You know the dreaded feeling….don’t you? When the doorbell rings out of nowhere, and it’s a neighbor and your house is a freaking mess. Awesome.
Maybe it’s because I’m an interior designer and my house says something about me and my mental state. Or maybe it’s some deep-seated Pavlovian response from my childhood (more on that later). But when people arrive unannounced or otherwise, I want my house to be presentable (that’s my mother’s word, not mine). Like my mom taught me. And her mom before her.
I’m wondering, is it wrong to want to be so “visitor ready” when I pride myself on being real? My house isn’t always “visitor ready” so why do I panic when the situation arises? It’s all good, right?
Growing up, my mother was first generation Irish and grew up poor even though she didn’t know it until she got older. My grandmother raised 7 kids (6 boys and my feisty Irish mother) on her own because my grandfather died when the littlest child was only 2 years old. She cleaned other peoples’ toilets for a living. She had a pride about herself so even though she was poor, she always presented herself to the world in a way that said she was she was proud despite her circumstances. My grandmother always bestowed on her that no matter where you came from, you always had to be presentable, in the way one kept one’s home and one’s appearance. How you presented yourself to the world mattered because when you are poor, you could still hold your head high.
Fast forward . . . my mother meets my father. My mother stayed at home with four kids and a working-class husband. My parents made a nice life for themselves and my father provided for us so that my mother could acquire some nice antique rugs and a few other items of value. These items were cared for and loved. I remember my father painting all the woodwork a sage green and the two of them working together (okay, fighting together) to wallpaper my bedroom. And, we would re-arrange the furniture (a lot) in our small home (gee, I wonder where I get that habit).
Growing up, Saturday was cleaning day. I remember polishing ornate marble-top table bases and moving oriental rugs around like it was nothing. I changed 5 beds and cleaned the bathroom. Then my mom made us all BLT sandwiches with lots of mayo and black pepper and we’d settle in to watch candlepin bowling on TV. Google it, people. My New England peeps are smiling to themselves.
Then the affair happened.
Suffice to say, things went down the shitter. Obviously, we all suffered; and so did the state of our home. Our home was showing cracks: the wallpaper was dated, the sage green trim was chipped. The lawn went un-mowed (which was the worst—people just driving by could see the state of our affairs).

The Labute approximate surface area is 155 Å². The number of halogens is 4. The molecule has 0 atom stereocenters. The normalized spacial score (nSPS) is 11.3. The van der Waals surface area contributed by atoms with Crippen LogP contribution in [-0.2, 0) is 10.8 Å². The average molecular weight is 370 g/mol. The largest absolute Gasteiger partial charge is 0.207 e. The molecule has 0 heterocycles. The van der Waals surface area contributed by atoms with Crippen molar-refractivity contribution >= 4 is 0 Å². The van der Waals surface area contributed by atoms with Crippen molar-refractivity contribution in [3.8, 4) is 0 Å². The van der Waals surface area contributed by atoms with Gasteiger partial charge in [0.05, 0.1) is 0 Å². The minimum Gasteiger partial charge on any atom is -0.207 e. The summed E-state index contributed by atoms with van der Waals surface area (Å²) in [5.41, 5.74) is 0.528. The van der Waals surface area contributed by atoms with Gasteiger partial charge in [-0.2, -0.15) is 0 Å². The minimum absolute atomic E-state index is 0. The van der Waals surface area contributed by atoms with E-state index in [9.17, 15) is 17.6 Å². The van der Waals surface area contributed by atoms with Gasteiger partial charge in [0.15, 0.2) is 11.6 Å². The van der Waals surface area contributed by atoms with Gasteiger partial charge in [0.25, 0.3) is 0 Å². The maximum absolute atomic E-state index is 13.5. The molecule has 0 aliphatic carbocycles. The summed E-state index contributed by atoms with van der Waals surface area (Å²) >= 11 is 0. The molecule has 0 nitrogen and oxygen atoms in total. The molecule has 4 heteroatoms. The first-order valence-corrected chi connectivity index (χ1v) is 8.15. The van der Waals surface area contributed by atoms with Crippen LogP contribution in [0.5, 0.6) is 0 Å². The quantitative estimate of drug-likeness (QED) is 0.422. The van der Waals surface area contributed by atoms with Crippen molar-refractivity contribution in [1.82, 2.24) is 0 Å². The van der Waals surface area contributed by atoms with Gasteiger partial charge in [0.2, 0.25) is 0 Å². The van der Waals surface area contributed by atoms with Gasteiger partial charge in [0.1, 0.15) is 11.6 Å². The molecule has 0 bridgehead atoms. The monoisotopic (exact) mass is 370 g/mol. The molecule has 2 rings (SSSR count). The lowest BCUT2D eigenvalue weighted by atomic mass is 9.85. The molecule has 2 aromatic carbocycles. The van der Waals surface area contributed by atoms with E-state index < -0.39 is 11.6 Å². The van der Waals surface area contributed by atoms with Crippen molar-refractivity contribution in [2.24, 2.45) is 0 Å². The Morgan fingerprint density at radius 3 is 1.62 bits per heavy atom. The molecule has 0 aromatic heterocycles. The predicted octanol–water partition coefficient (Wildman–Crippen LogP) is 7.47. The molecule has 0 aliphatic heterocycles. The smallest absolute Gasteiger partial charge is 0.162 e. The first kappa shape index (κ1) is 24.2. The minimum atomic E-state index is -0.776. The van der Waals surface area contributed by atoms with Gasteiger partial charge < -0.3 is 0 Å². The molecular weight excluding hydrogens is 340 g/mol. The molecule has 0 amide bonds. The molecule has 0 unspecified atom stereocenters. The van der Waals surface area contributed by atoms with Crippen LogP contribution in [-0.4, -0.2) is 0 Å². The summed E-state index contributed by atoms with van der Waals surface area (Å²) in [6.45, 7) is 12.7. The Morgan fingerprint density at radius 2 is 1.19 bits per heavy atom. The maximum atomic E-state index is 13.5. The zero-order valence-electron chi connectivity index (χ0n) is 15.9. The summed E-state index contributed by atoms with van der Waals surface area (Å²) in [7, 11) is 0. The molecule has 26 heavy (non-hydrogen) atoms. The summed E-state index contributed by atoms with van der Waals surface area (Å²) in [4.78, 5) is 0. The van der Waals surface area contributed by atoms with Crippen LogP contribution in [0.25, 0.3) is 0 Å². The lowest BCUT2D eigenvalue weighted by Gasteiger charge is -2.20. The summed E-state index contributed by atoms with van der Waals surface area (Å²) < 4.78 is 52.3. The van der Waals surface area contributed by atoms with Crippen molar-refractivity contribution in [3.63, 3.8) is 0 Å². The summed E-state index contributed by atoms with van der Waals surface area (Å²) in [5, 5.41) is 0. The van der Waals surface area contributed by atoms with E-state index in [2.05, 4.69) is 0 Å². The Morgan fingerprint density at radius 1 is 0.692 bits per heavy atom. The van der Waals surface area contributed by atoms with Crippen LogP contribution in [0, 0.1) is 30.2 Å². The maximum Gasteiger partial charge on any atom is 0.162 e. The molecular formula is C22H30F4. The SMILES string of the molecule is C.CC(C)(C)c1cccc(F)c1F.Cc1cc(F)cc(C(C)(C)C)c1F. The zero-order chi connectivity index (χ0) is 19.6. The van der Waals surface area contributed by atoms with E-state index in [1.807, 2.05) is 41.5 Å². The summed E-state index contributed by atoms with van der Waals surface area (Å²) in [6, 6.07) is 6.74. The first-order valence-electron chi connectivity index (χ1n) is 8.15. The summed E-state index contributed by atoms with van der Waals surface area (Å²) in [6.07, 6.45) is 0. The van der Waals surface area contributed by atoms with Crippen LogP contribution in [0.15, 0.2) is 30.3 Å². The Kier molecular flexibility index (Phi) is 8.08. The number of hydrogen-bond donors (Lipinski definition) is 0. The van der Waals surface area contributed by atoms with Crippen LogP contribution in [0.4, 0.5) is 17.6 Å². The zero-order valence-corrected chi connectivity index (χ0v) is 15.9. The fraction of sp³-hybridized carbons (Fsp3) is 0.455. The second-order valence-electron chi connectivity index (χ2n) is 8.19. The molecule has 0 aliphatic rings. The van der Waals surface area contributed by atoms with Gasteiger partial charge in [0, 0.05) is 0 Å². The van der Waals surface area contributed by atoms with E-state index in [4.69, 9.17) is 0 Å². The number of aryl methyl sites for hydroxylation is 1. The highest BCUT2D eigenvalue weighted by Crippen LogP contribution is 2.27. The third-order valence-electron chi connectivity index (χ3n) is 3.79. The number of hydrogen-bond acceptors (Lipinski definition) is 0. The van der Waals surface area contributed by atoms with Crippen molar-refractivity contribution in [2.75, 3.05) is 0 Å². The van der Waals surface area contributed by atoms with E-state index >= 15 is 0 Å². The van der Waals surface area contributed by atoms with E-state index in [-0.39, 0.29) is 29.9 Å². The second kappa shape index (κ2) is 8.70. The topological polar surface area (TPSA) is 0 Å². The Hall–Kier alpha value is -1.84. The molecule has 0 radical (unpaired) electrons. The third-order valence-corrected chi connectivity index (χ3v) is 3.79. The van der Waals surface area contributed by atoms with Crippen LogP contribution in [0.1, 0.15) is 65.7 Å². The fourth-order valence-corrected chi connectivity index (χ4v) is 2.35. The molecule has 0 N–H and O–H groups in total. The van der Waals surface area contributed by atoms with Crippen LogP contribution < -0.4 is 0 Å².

My mother was built-to-last but needed some reinforcements. Back then, people stopped by unannounced. And I was embarrassed. Like an annoying Mrs. Poole from Small Wonder, the very arrival of a guest sent me and my mom running around to make things presentable. I even remember my mother picking up as guests were there talking to her. She seemed to feel guilty and was trying to cover up, or clean up, I should say.
When we knew we were having people over, we cleaned like crazy. And I was okay with that. Even today, I’ll go home for holidays and help my mother clean before the big day. It’s exhausting. Today, despite my best efforts, I don’t like to entertain because not only do I have to prepare the meal, I have to make my house presentable. On the flip side, if my home is “visitor ready”, I don’t want visitors to mess it up! I don’t even want my family to sit on the damn sofa and mess with the pillows. Remember, I’m kind of a control freak.
I never met my grandmother. She died when my mother was 23 and pregnant with my older brother. My grandmother’s words still resonate with me—how you present yourself to the world matters.
I’m not sure if everyone will buy this concept 100 percent. There’s a lot of faking it these days and I don’t just mean in the bedroom. In this modern day social media world, who the hell is anyone anymore? Right or wrong, it’s human nature to make judgements about people. And my grandmother knew that; thus her stance on this matter. Some might question if this is a lesson we should embrace. I didn’t grow up poor. I have no clue what it would be like to start over in a new country, have 7 children, have my husband die when the youngest was 2 years old. I didn’t live her life. But I think what she meant was this: you might be down, but you’re not out. You shouldn’t be fake or mislead people about who you are or where you come from, but you should put out a little effort to be presentable. And that’s more about grit than anything else.
I carry on her life lessons, just as she taught my mom: How you present yourself to the world matters. Work hard. Take pride in what you own. Be presentable. I often wonder if I’m passing down these family values to my daughter.
Do you have feelings about how you present your home to others? Have you ever stopped to wonder how events in your past shape how you live, decorate and entertain in your own space? Why don’t I drop by unannounced and we can discuss it.